Hasn’t worked out that way. After a little bit, I became a fan of the show. The old show. Still haven’t, as of this writing, seen any of the new series. And, until I actually start watching any of the new series, I don’t know if I will. But, if I do, I’ll have the complete backstory.

I’m up to the last of the incarnations of The Doctor before the show was canceled. And, Season 25 is the next-to-last season of the classic series.

This season was just plain weird. If you remember the 1980s, you know that was a weird time. If you have ever watched British TV, you know it was weird. So, 1980s British TV? Weird2.

The season featured two of The Doctor’s most famous opponents: the Daleks and the Cybermen. Remembrance of the Daleks (4 episodes) shows the destruction of the Daleks home world, Skaro, which was the setting for the serial that introduced them, Season One’s The Daleks.

Remembrance of the Daleks has several references to the first serial of the show, Season One’s An Unearthly Child. It included action at Coal Hill School, where Barbara Wright and Ian Chesterton worked before they began traveling with The Doctor. Additional action took place at the I.M. Forman (sic) junk yard at 76 Totter’s Lane, where An Unearthly Child had its opening scene. One character was expecting The Doctor to be an older, white-haired man. The episode took place in November 1963, on a Saturday, based on a scene that had a TV in the background, playing a BBC station break, that said “This is BBC Television, the time is quarter past five and Saturday viewing continues with an adventure in the new science fiction series Doc-” before the scene abruptly cut. Also, Ace picked up and opened a book on The French Revolution, similar to what Susan did in the first episode of An Unearthly Child.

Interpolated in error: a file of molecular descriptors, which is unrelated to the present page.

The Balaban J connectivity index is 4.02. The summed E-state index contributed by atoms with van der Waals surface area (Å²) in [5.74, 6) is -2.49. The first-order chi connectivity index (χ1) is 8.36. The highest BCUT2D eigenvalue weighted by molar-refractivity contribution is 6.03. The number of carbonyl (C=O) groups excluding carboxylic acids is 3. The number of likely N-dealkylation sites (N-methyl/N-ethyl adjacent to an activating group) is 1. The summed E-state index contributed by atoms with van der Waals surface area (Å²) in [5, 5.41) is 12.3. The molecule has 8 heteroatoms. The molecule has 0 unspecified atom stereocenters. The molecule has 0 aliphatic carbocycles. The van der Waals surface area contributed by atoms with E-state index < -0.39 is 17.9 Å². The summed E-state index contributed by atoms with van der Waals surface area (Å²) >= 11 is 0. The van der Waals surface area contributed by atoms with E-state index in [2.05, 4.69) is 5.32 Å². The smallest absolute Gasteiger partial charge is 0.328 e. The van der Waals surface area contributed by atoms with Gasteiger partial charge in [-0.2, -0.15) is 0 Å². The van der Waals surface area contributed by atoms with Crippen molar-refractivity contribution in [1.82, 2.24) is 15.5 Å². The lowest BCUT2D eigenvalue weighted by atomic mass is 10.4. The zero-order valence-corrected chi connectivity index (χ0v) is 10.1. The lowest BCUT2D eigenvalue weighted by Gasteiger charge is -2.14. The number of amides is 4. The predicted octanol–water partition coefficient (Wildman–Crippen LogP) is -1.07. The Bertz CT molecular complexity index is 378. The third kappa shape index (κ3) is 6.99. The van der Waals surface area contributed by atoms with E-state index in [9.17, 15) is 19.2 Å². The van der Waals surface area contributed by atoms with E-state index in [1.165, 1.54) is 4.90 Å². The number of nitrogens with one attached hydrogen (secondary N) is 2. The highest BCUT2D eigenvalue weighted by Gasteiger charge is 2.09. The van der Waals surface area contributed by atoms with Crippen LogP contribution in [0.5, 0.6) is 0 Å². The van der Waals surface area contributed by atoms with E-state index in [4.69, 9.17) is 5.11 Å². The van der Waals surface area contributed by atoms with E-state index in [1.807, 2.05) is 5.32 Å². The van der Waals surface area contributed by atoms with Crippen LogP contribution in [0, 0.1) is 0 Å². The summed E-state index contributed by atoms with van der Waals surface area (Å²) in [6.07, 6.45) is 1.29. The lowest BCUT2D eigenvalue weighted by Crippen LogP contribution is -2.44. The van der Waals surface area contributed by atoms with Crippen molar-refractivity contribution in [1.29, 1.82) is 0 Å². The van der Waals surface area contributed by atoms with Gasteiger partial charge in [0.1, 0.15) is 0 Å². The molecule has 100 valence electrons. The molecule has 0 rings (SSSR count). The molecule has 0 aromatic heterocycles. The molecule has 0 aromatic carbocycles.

Ace reads a book on The French Revolution at Coal Hill School, November 23, 1963

Ace reads a book on The French Revolution at Coal Hill School, November 23, 1963, in Season 25’s Remembrance of the Daleks


Susan reads a book on The French Revolution at Coal Hill School, November 23, 1963.

Susan reads a book on The French Revolution at Coal Hill School, November 23, 1963, in Season One’s An Unearthly Child.


Silver Nemesis (3 episodes) featured the Cybermen, who were responsible for The Doctor’s death (and regeneration) in Season Four’s The Tenth Planet. Silver Nemesis aired on the 25th anniversary of the very first Doctor Who episode, giving the “silver” an additional meaning.